In almost every episode of Bones, a show that followed a fictional forensic anthropologist on her adventures analysing skeletons for the FBI, Dr. Temperance Brennan glanced at a pelvis or a skull and determined whether the skeleton was male or female. She could tell someone's sex assigned at birth even without the presence of their genitalia because there are differences in bone structure that delineate sex.
When it comes to the brain, however, there's no such tell. A scientist couldn't see a disembodied brain and know whether the person it belonged to was a man or a woman, says Gina Rippon, PhD, a professor of cognitive neuroimaging at Aston University.
So, why do we have so many stereotypes about men's brains versus women's brains? As common myth goes, men's brains are better suited to math and science, they're better at navigating and driving, and they're more logical (while women are ruled by their emotions). None of these stereotypes are inherently true, but they have the power to influence both our scientific understanding of men's and women's brains and the choices we make for our lives.
When these stereotypes interfere with a scientific study, researchers call it neurosexism. It's a term coined by psychologist Cordelia Fine to explain how pre-existing stereotypes about men and women shape neuroscience research. Past studies have claimed that "different wiring" in men's versus women's brains can explain why men have better motor skills and women are more analytical, or that a difference in how the brain "fires" explains women's connection to emotional memories. Dr. Fine and other neuroscientists argue that studies like these are biased, because they assume that men's brains are different from women's brains.
Thinking that because someone was born with a female brain, they're going to be more empathetic and nurturing than someone born with a male brain might lead a neuroscientist to search for that answer when it might make more sense to compare those traits based on educational experience, age, or the way someone was raised. In those cases, a researcher's unconscious bias influences the design of their study and the results, which means they could miss other explanations for the behaviour they're studying.
If you believe something is ‘caused’ by the brain, you are equally likely to believe that it is fixed, natural and can’t or shouldn’t be changed.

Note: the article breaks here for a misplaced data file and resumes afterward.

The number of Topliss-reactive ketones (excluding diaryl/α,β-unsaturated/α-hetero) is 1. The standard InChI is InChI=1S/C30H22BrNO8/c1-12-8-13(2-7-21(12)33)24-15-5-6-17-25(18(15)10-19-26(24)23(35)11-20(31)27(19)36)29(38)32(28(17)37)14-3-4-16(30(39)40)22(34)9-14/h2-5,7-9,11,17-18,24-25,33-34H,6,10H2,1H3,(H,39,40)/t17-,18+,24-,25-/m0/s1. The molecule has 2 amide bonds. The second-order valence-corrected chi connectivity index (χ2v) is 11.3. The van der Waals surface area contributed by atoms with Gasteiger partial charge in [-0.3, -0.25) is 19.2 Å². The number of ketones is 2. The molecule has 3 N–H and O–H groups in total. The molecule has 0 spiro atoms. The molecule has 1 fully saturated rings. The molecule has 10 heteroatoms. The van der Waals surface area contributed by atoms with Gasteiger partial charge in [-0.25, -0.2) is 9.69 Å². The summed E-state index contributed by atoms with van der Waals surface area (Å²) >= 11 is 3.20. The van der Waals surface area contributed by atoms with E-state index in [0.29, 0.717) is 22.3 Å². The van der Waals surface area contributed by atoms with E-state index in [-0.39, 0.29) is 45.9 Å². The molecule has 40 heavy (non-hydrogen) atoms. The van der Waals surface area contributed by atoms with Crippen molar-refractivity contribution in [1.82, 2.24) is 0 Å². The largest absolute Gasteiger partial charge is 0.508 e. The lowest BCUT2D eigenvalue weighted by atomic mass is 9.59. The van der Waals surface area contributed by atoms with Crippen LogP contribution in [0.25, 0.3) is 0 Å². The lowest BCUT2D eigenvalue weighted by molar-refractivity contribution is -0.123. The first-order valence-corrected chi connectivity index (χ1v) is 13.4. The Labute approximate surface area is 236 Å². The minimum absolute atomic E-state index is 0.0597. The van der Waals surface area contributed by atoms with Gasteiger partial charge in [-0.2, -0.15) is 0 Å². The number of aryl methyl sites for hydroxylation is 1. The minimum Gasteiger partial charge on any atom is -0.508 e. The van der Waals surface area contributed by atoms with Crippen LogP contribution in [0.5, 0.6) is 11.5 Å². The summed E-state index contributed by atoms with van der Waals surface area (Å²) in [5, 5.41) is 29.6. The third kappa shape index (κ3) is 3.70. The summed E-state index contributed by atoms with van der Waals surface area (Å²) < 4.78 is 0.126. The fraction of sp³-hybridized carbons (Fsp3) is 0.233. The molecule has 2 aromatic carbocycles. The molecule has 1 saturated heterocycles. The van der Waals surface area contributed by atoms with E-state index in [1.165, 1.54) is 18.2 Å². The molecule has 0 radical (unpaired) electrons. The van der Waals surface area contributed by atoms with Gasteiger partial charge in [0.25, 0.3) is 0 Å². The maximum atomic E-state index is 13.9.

Dr. Gina Rippon, Neuroscientist
But, it's not just neuroscientists who fall prey to neurosexism. Perhaps an even greater concern is people who take a neuroscientist's findings and use them to reinforce gendered stereotypes, says Indre Viskontas, PhD, a neuroscientist and science communicator. Remember that infamous Google memo? Google employee James Damore wrote a 10-page anti-diversity rant claiming that biological differences between men and women make women less suited for jobs in technology. He claimed women "have a stronger interest in people rather than things," which makes them better suited for "jobs in social or artistic areas."
"He was taking data from neuroscience studies and using it to justify gender discrimination," Dr. Viskontas says. "It happens too often for my comfort."
It's stereotypes like those that can actually direct how people live their lives, Dr. Rippon says. Our culture encourages girls and boys to go down different paths, and neurosexism can powerfully reinforce those stereotypes. "If you believe something is 'caused' by the brain, you are equally likely to believe that it is fixed, natural, and can’t or shouldn’t be changed," Dr. Rippon says.
Yet, it's still important to look for differences in male versus female brains. "We shouldn’t ignore that there are differences," Dr. Viskontas says. "In Alzheimer's disease, there’s an allele of a particular gene that can determine someone's risk. In women, you can have only one of the bad alleles and that increases your risk, while men need both of the alleles. If we pretended that there are no differences, we wouldn’t understand why females are at greater risk."
So, yes, there are some differences between genetically-male and genetically-female brains. In fact, if you look at a large enough sample of male and female brains, the averages of certain features (like the size of a certain brain region, or even total brain size) will be different, but there will also be a lot of overlap. All of these differences exist on a continuum, Dr. Viskontas says. And, it's not totally accurate to call them "male" or "female," because almost no one has a fully male or fully female brain. "There’s so much variability, it becomes meaningless when you’re talking about empathy or abilities in math," she says. So, unless you're a neuroscientist trying to create a drug that will affect men or women differently, thinking of brains as male or female isn't helpful. All it does is falsely bolster gendered stereotypes.
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